A 15-year-old teenager could help save millions of people with the revolutionary low-cost diagnostic test that he has invented to detect pancreatic cancer at an earlier stage.
Who is this teenage wunderkind? His name is Jack Andraka, and some of the top medical researchers in the United States are calling him the “Edison” of modern times! Andraka has developed a simple dip-stick diagnostic test which can detect levels of mesothelin, a biomarker for early stage pancreatic cancer found in the urine and blood.
This new test shows incredible promise, and it could easily revolutionize the treatment of this deadly form of cancer. As it stands, pancreatic cancer kills 19 out of the 20 people who are diagnosed within the first five years. This disease has remained so deadly because, up until now, it had been incredibly difficult to diagnose pancreatic cancer before it had reached a more advanced stage.
Teenage Prodigy Awarded $75,000 for Revolutionary Diagnostic Test
Andraka was awarded the grand prize of $75,000 in scholarship funds at the 2012 Intel Science Fair for his invention. Now with this simple dip-stick test, medical professionals have a viable method of detecting pancreatic cancer in patients before it becomes more invasive and untreatable. In fact, the revolutionary sensor that Andraka has created is 28 times quicker and over a 100 times more sensitive than the current diagnostic tests that are available (it is also 28 times less expensive!).
By implementing this test, Andraka hopes to achieve a significant increase in the survival rates for patients with pancreatic cancer. Now, there should be more patients who will be able to seek medical help while there is still a decent chance of treating their disease.
This diagnostic test works in a way that is very similar to diabetic testing strips. Andraka’s new test only requires patients to give a drop of blood, and the paper strip will be able to show if they are carrying the mesothelin biomarker. Researchers have been astonished by the accuracy rate of this test—reported to be over 90 percent accurate—and the results are visible almost instantaneously.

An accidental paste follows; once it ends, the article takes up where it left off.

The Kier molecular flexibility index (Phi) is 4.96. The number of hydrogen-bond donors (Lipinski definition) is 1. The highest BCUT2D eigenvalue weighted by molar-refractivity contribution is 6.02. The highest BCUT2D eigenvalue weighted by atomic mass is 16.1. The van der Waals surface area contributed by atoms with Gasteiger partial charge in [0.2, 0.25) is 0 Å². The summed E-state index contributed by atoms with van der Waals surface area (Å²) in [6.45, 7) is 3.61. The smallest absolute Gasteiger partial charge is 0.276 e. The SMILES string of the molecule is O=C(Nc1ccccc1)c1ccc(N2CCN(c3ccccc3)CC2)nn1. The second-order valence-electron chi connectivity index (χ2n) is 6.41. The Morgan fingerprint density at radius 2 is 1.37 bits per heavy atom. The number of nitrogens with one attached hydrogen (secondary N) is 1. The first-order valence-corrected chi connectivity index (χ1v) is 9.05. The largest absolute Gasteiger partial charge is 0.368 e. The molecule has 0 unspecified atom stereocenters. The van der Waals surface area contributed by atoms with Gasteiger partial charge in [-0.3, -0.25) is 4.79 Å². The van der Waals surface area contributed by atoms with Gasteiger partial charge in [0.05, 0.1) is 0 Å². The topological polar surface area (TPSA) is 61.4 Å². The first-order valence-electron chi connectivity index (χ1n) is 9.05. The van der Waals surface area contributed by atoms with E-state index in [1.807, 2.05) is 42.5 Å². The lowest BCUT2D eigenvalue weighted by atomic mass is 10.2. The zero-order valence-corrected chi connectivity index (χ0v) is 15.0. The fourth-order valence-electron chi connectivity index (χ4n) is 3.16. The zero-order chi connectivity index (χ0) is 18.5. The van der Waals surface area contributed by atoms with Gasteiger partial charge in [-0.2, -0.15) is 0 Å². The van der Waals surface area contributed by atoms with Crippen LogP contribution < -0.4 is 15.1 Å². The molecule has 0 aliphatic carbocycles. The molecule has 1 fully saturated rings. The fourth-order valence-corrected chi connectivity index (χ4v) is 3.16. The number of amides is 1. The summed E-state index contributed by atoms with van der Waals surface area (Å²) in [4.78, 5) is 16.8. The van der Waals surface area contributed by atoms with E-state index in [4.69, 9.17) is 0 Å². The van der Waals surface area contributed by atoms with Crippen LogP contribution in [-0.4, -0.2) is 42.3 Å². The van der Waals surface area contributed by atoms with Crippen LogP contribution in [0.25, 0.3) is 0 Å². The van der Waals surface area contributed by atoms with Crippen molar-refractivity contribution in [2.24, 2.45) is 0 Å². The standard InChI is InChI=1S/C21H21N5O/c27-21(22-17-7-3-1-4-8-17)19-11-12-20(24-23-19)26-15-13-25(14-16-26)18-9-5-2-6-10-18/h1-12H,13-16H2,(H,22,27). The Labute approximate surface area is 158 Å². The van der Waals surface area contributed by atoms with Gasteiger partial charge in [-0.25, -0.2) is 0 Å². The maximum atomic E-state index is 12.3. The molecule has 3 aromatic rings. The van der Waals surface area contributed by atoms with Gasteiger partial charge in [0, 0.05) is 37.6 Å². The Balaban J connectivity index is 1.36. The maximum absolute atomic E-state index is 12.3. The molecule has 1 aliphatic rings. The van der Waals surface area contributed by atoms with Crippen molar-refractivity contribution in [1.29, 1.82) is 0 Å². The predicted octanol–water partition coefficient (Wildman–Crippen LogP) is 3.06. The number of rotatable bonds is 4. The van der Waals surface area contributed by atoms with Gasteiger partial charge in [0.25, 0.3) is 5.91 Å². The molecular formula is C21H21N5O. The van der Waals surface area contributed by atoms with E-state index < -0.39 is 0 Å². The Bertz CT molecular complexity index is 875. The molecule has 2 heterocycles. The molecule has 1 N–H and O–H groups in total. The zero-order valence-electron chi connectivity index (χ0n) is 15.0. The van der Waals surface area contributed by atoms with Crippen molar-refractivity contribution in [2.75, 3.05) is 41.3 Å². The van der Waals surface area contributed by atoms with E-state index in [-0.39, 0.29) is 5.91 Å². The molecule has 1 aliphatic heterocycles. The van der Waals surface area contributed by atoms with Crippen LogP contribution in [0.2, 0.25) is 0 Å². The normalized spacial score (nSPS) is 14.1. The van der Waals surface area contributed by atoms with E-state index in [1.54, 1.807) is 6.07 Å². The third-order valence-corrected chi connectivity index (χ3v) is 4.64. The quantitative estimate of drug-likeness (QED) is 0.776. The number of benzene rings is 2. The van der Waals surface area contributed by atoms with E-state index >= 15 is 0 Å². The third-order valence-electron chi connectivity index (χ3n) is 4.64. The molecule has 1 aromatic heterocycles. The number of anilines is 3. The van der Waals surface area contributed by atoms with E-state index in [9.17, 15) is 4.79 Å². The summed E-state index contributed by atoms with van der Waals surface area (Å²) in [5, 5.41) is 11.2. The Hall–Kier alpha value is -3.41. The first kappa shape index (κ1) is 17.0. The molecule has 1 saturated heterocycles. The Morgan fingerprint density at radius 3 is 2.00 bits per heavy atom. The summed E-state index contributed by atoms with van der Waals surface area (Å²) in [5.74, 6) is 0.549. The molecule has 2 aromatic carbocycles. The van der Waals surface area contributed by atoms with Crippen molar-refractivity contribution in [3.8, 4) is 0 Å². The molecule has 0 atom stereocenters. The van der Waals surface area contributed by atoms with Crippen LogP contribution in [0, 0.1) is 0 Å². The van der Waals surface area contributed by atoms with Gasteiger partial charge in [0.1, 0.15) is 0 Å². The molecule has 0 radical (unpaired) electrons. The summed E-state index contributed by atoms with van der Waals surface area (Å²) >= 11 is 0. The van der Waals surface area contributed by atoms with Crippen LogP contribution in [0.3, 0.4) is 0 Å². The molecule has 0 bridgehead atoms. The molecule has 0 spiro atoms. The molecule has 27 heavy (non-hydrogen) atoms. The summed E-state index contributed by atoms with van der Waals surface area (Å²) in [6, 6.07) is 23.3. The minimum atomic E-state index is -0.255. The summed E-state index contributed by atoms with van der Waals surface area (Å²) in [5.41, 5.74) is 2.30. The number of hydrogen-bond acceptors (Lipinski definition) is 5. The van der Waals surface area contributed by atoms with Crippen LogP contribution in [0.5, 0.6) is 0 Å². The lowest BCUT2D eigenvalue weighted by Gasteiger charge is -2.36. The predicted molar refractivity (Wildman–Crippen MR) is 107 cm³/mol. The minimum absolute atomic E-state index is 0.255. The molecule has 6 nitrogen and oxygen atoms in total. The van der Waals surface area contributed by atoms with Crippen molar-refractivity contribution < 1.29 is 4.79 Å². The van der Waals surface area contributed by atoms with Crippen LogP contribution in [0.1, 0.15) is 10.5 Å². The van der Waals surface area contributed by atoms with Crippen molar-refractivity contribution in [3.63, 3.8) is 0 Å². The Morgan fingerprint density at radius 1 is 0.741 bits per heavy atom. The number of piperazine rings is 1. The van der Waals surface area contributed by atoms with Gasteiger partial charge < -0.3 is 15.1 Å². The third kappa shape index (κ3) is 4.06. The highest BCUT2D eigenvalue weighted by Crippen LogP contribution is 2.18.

Wide Range of Application for this New Test
Pancreatic cancer is not the only type of cancer that this test can be used for. Oncologists could use it to detect lung and ovarian cancer as well. In fact, it could be easily altered to detect the biomarkers for a wide range of other medical conditions.
“What’s so cool about that is its applicability to other diseases…for example other forms of cancer, tuberculosis, HIV, environmental contaminants like E Coli, salmonella,” explains Andraka. “All for three cents for a test that takes five minutes to run.”
Inspired to Combat Pancreatic Cancer
Andraka was inspired to create this test after a close family friend succumbed to pancreatic cancer. He had experimented with a number of other tactics, but it was after reading a journal article on carbon nanotubes in biology class that he had his epiphany. However, a revolutionary idea is not enough, because you also need persistence. Andraka was rejected by nearly 200 different scientists as he looked for additional assistance with his research.
After much tenacity, he finally received a vote of confidence from Dr. Anirban Maitra, a professor of pathology and oncology at Johns Hopkins University. Dr. Maitra not only offered to mentor Andraka as he worked on developing his test, but he also agreed to let him work in his lab at the university.
How the Test Works
In order to create the test, Andraka combined human mesothelin-specific antibodies with single-walled carbon nanotubes. He then took this mixed product and coated strips of ordinary filter paper. The nanotubes actually make the filter paper conductive, and the antibodies will bind to the biomarker and enlarge when mesothelin is applied. The enlarged antibodies cause the nanotubes to spread apart, and this alters the electrical properties of the strips.
If there is a larger concentration of mesothelin present, then more antibodies will bind and grow, and the resulting electrical signal will become weaker. This gives scientists a significantly more accurate measure of the patient’s biomarker levels.
Making the Test Available to the Public
Currently, this modern-day “Edison” plans on mass-marketing the new test in order to make it widely available to the community, which is something he hopes will change the balance of power in medicine. His dream is to make this diagnostic test easily available to the public at any of their local drug stores. If you suspected that you may have pancreatic cancer, or were at risk for it, then you would be able to go pick up a test and find out for sure.